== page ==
manufacturers are warning universities against charging higher fees for science
and engineering degrees simply because they are more expensive to deliver.
to the Government’s consultation on the future of higher education, the Engineering
Employers’ Federation (EEF) and the Sector Skills Council for Science,
Engineering and Manufacturing Technologies (SEMTA) said that if science and
engineering courses are made more expensive, it could have a negative impact on
the number of students studying these subjects at a time when they have already
shown a significant fall over the past decade. This would only serve to
increase skills shortages and hamper industry and government attempts to
improve UK productivity.
if universities were to adopt a ‘market-led’ approach then they would charge
higher fees for those courses which were in most demand and lower fees for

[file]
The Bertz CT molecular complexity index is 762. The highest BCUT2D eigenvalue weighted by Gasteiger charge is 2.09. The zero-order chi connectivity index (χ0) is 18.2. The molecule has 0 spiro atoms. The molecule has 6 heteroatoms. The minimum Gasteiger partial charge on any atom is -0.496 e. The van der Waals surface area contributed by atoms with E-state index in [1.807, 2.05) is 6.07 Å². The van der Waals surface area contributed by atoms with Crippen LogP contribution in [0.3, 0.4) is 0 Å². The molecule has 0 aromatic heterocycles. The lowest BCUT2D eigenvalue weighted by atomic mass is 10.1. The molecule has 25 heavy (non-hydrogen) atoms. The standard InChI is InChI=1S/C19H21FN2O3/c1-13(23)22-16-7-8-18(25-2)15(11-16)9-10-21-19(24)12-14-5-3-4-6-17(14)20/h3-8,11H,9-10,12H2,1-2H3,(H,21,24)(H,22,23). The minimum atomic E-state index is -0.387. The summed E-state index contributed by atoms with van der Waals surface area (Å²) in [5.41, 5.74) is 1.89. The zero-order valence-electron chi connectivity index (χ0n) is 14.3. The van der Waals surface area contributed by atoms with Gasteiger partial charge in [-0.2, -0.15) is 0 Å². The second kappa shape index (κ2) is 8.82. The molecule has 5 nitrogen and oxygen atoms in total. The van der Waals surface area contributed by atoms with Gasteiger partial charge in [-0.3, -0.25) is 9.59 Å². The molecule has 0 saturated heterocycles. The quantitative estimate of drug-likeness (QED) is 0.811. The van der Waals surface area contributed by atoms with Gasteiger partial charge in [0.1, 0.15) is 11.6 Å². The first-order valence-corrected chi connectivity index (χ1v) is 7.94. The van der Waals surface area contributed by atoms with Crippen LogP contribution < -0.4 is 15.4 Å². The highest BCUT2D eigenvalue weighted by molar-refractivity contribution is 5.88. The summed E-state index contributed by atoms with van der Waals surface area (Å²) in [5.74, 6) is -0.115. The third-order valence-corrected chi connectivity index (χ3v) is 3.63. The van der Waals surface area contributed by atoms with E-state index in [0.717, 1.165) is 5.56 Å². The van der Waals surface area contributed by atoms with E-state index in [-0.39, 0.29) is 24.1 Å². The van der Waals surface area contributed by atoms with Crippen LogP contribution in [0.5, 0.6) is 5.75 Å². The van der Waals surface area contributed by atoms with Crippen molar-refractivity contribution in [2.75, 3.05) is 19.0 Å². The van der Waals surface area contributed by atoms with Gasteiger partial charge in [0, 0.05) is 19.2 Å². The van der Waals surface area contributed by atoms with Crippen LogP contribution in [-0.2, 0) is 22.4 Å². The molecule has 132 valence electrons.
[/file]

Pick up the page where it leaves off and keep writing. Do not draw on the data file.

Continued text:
courses which were in less demand. EEF and SEMTA believe this would encourage a
rebalancing of entrants away from some courses towards science and engineering.
Berkman EEF’s head of education and skills said: “Differential fees for higher
education must not result in engineering, science and technology courses
costing students more than degrees in other subjects simply because they are
more expensive to operate. This would lead to a reduction in the number of
suitably qualified employees for industry and damage the UK economy in the
students are faced with a choice between a science subject costing them £3,000
a year, and an arts/humanities degree costing less, they may decide to avoid
the larger debt, despite the greater marketability of a science/engineering